The epigenetics of antifungal resistance


Decades of antibiotic and antifungal use have had a dramatic impact on the global microbiome, with ramifications for agriculture and human health. Concerns are growing but no systematic action plan is planned. That’s not to say there isn’t a ray of hope.

While still largely confined to immunocompromised patients, fungal infections are a looming public health crisis. Invasive candidiasis is increasingly caused by multi-resistant non albicans yeasts and nearly 60% of C. parapsilosi sampled in South Africa are now resistant to fluconazole, at an alarming but not abnormally high level (Friedman, 2019).

For agriculture, fungal pathogens pose a more immediate threat. Very resistant species like F.oxysporumresponsible for banana Panama disease, could ruin the livelihoods of millions of farmers (Ordonez, 2015).

Rising global temperatures will only accelerate the emergence of new threats. Catastrophic events caused by fungi are not unknown. Between 1845 and 1852, P. infestans one million deaths and the emigration of 2.1 million Irish.

The decimation of a staple or cash crop becomes more likely as mycologists discover not only newly resistant pathogens, but also newly pathogenic species (Nnadi, 2021; Fischer 2012).

Yet, for now, only four classes of antifungals are commonly used: azoles, polyenes, echinocandins and a single nucleoside analogue, flucytosine (McCarthy, 2019).

Documented genetic changes in bacterial populations do not fully explain antibiotic resistance, prompting researchers to turn their attention to epigenetic processes (Ghosh, 2020). Many of these alterations have been studied in oncological settings, resulting in multiple FDA-approved cancer therapies (Heerboth et. al, 2014).

Common epigenetic modifications include acetylation, methylation, sumoylation, alterations in chromatin structure and, perhaps most promising for infectious disease management, RNA silencing.

These mechanisms, alone or in combination, promote phenotypic plasticity. Rapid epigenetic responses allow unwanted cells (malignant, bacterial or fungal) to buy time while inherited adaptations develop.

Histone deacetylases (HDACs) remove acetyl groups from histones, which are partially responsible for managing cellular stress responses. HDAC inhibition impacts virulence factors such as biofilm formation, fungal growth and host dissemination (Garnaud, 2016; Simonetti, 2007).

Histone acetylation is involved in the development of resistance to antifungals C. albicans; it has been known for decades that trichostatin A, a broad-spectrum drug HDACs inhibitor (HDACi), has antifungal properties; as coordinators of fungal life cycles, targeting histones can reduce virulence, as has been shown with U.maydisbetter known as corn smut (Elías-Villalobos, 2015).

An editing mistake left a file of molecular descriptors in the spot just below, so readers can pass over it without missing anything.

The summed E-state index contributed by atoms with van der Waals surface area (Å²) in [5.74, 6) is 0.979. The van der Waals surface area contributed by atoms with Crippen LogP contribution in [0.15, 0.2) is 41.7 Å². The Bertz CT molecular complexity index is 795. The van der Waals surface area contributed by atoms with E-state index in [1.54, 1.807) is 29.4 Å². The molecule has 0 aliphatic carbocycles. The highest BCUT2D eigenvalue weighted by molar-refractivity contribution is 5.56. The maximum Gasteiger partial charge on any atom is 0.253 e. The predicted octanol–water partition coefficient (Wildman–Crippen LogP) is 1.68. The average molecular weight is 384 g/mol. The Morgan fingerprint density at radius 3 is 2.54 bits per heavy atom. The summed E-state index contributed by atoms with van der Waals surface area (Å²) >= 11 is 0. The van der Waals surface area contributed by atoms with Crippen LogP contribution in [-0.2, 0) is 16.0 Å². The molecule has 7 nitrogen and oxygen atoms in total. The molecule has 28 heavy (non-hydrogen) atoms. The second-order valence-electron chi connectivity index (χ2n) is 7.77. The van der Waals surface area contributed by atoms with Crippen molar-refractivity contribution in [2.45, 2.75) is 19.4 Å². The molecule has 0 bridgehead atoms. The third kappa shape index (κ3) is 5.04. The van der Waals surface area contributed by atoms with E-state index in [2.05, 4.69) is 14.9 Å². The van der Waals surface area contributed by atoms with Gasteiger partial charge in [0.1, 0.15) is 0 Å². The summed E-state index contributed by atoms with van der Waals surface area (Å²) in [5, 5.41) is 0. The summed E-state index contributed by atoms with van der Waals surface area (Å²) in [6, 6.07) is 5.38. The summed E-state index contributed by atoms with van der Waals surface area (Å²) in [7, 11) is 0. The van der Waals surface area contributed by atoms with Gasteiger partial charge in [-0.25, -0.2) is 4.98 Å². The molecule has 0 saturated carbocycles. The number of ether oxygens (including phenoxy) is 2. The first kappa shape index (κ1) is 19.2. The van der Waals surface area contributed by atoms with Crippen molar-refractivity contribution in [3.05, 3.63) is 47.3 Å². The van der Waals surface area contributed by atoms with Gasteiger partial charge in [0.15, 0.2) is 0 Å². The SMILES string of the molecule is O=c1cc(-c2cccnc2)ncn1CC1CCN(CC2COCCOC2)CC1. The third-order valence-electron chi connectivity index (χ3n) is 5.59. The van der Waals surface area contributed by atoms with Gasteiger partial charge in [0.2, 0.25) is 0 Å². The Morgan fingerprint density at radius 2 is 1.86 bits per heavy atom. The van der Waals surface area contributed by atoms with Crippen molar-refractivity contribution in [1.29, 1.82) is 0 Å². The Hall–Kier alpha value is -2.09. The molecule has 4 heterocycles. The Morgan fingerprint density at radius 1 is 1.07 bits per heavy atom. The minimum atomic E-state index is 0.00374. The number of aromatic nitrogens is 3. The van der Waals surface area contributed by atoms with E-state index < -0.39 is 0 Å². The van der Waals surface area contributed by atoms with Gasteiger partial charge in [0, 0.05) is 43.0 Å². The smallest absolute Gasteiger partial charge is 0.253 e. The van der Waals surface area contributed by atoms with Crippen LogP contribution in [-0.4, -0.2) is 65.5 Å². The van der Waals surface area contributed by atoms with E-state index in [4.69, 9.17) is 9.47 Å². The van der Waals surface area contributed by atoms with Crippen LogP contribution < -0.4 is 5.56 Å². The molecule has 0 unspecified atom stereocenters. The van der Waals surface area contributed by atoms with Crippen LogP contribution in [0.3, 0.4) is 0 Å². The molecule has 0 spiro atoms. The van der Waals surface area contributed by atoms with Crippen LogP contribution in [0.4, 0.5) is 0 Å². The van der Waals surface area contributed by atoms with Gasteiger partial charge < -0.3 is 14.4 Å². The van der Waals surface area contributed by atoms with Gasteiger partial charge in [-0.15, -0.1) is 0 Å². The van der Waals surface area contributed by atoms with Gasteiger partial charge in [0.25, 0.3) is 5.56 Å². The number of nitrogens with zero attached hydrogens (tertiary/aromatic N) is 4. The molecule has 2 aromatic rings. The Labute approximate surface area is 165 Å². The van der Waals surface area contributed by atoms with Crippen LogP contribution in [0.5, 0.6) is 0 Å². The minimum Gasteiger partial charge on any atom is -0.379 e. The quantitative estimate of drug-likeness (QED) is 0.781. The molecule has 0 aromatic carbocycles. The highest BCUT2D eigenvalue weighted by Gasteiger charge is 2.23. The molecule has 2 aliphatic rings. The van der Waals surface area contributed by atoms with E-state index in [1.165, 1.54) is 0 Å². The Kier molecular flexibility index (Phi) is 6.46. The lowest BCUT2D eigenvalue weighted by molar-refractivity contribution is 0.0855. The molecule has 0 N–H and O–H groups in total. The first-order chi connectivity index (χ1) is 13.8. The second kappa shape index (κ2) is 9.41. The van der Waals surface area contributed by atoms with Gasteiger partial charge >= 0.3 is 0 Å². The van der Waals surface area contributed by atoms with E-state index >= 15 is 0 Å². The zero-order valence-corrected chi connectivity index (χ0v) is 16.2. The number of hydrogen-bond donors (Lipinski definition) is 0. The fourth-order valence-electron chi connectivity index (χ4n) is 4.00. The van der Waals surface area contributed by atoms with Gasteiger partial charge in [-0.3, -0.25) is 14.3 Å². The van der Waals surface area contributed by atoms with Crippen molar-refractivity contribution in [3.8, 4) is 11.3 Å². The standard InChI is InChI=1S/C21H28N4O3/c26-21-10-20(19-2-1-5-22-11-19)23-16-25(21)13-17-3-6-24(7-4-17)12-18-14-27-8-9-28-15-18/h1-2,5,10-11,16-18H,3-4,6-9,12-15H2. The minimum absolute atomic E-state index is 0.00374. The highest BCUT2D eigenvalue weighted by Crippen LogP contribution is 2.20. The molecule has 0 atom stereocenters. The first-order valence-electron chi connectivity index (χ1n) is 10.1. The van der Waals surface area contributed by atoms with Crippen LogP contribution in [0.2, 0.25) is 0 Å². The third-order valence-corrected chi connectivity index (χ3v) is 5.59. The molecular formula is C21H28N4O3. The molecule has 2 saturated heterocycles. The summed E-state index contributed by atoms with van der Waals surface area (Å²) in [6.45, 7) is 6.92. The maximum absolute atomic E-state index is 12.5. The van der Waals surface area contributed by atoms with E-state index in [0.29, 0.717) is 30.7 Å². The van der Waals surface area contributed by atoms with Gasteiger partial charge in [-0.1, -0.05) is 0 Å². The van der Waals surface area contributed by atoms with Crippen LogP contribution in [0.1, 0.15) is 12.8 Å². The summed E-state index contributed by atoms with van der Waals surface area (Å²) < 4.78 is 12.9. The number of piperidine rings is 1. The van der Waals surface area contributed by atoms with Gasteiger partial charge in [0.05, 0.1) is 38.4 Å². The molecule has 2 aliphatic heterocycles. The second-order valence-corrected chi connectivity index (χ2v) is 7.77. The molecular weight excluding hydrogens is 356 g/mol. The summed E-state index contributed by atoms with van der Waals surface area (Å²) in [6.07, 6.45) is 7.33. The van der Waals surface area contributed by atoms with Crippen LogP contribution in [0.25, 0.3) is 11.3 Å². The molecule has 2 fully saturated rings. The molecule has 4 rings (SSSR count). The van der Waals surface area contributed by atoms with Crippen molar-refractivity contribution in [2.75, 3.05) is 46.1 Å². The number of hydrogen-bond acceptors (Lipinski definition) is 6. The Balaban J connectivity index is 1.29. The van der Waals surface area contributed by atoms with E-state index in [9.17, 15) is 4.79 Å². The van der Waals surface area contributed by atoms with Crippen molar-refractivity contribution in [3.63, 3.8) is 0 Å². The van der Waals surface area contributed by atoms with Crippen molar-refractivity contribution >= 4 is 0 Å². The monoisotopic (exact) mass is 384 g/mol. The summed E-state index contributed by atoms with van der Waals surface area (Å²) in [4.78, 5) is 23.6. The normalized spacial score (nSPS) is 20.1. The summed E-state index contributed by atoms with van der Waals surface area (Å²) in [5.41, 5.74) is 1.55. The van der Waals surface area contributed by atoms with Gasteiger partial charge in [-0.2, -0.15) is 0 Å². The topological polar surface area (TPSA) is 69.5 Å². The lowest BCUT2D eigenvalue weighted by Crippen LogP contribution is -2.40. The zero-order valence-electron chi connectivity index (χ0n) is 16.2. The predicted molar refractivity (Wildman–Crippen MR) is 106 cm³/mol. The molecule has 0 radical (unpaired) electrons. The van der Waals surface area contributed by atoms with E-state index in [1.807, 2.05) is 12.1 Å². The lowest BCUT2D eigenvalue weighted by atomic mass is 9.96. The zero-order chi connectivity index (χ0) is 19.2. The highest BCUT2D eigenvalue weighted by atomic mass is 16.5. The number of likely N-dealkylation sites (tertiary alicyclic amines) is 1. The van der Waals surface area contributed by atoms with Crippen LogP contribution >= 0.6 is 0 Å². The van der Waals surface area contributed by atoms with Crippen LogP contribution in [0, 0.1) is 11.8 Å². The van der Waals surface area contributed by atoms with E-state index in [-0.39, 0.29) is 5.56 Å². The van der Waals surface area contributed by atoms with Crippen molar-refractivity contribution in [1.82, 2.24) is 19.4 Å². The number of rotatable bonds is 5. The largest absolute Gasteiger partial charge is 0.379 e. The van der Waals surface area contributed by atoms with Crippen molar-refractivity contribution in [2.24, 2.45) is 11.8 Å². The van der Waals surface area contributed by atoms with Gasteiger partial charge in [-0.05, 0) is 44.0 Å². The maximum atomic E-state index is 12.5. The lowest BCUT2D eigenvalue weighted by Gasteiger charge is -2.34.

Other epigenetic phenomena, such as RNA silencing, figure prominently in how pathogenic fungi work and how, in the near future, they may be managed.

RNAi signals can affect cells of several organisms. Pathogens use effector proteins and toxins to suppress the host’s innate immunity. The mushroom toolbox was thought to be limited to these factors until Weinberg discovered that B. cinereabetter known as Soft Rot, produces RNAs to disrupt plant immune signaling pathways (Hua, 2018).

In other words, they can be used by a host to defend itself or by a parasite to attack (or vice versa). This line of inquiry was opened in 1998 when Timmons and Fire fed dsRNA-carrying E. coli with nematodes. Host-induced gene silencing (HIGS), under human control, was born.

It has been applied to wilt disease in arabidopsis and cotton. Wilt can kill a tree in a single growing season. This is doubly worrying as no resistance genes have been found in crops like cotton, sunflower and potato (Zhang, 2016).

RNA silencing in M.circinelloides (which does not yet have a more memorable common name) gives us an example of the previously mentioned phenomenon of phenotypic plasticity.

M.circinelloides gains resistance to 5-FOA through sense and antisense RNAs, which silence pyRf and pyRg. This is normally accomplished by genetic mutations at these loci. A similar alteration simultaneously protects it from rapamycin and FK506 (Calo et. al, 2014).

It is essential not only to consider new techniques, but also to know how to improve the effectiveness of existing options. This can be done through epigenetic modulation (Chang et. al, 2019), which has been explored with antibiotic resistant bacteria. It offers a quick way to prolong the usefulness of approved antifungals (Adam, 2008; Ghosh, 2020).

Despite the costs of unpreparedness, relevant diagnostic tests, vaccines, drugs, and basic pathophysiological research remain woefully underfunded (Brown et. al, 2012). Additionally, a dangerous overlap between antifungals used for plants and humans is driving drug resistance, as evidenced by animal pathogens that repeatedly acquire resistance to azoles through agricultural fungicides ( Shepherd, 2017).

If these leads are not pursued now, we will once again find ourselves caught off guard. Unpreparedness is not tenable in a hyperconnected world.


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